All 'Cued Up: The Orthography Of Smoked Meat
I stared at the headline of Mike Nagrant's article in this week's NewCity for a solid fifteen, twenty seconds before I could parse it. Pop quiz: What does this say?
If you sat there for a moment muttering to yourself "ick? L'kway? eye-kway? ike?" then you, my friend, are invited to my birthday party (it's in 364 days — mark your calendar now). If you said "eye... cue ... oh, I get it! Like I.Q.!" then you are surfing the Nagrant Wavelength, and I wish you godspeed and all good wishes.*
Because seriously, it took me a really long time to get there. In fact, I only knew what was going on thanks to the contextual contributions of the article's subtitle: "The education of a Smoque master." Smoque being, of course, the preeminent Chicago barbecue joint, so suddenly I realized that what's happening here is that Nagrant is taking the idea of barbecue, often dropped by its fans to a nickname comprising only the final syllable, and turning into a pun on the notion of intelligence. Get it? I get it now.
But it rankles me, and here's why: Que. I'm a grammar-and-spelling kind of gal — typos aside, I like things to be fit and proper — and I've just never been able to bring myself to ride the "barbeque" train. I involuntarily read it as "bar-beck," and hold onto a momentary confusion before sadly shaking my head and allowing myself to feel just a tidge superior to whoever picked out that spelling. Of course, I'll be the first to acknowlege that orthographic command and superior pitmastery are not skills that occupy any sort of correlative relationship, but hot damn if that doesn't still get my white-girl-wearing-glasses undies in a bunch.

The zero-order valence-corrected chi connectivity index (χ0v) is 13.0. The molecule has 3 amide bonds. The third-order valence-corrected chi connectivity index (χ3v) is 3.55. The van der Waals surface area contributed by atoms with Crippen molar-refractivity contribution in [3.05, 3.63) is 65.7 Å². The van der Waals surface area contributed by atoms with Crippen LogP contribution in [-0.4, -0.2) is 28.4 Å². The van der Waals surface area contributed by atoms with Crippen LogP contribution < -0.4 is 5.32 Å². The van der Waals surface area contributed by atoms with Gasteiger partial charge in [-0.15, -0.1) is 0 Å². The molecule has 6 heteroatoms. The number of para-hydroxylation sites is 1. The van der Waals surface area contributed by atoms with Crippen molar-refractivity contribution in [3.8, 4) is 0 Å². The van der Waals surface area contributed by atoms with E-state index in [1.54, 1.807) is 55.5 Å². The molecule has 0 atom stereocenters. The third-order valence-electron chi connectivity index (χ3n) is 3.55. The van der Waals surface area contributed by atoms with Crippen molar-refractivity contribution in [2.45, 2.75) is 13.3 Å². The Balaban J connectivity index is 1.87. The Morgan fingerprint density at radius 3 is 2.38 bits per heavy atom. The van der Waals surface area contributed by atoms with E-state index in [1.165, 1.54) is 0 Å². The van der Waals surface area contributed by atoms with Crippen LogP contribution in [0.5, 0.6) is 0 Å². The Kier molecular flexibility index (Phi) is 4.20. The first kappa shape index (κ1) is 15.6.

The etymological origins of "barbeque" aren't cloudy: "barbecue" (from barbacoa) evolved into the neon-sign-friendly "Bar-B-Q," which in turn branched into the further abbreviated "B-B-Q" on one hand, and on the other deteriorated into the retrofitted spelling "barbeque." And now it's in the dictionary (at least, it's in a dictionary. It still hasn't become an acceptable variant in the OED, which is, perhaps unsurprisingly, my personal bible).
A quick and highly unscientific poll revealed that the majority of my acquaintances who are on the internet right at this very moment go with the C spelling, though there is one fan of the Q. And there is one friend who perhaps encapsulates the essence of the concern, inasmuch as he replied to my question with "No-one cares." Though for the record, Nagrant's article is — spellings aside — very much worth the read.
I'd also like to give a shout-out to the ingenious barbequeue: "The line by the hotdog or hamburger stand."
[Photo via my favorite Flickr, The Southern Foodways Alliance]
Update: It has come to my attention that the pop quiz is a little slanted in Mr. Nagrant's favor, because the MP blogging typeface puts serifs on the capital I's (those little horizontal lines at top and bottom). On the NewCity site, the capital I looks pretty much identical to a lowercase L, as such: l 'Que.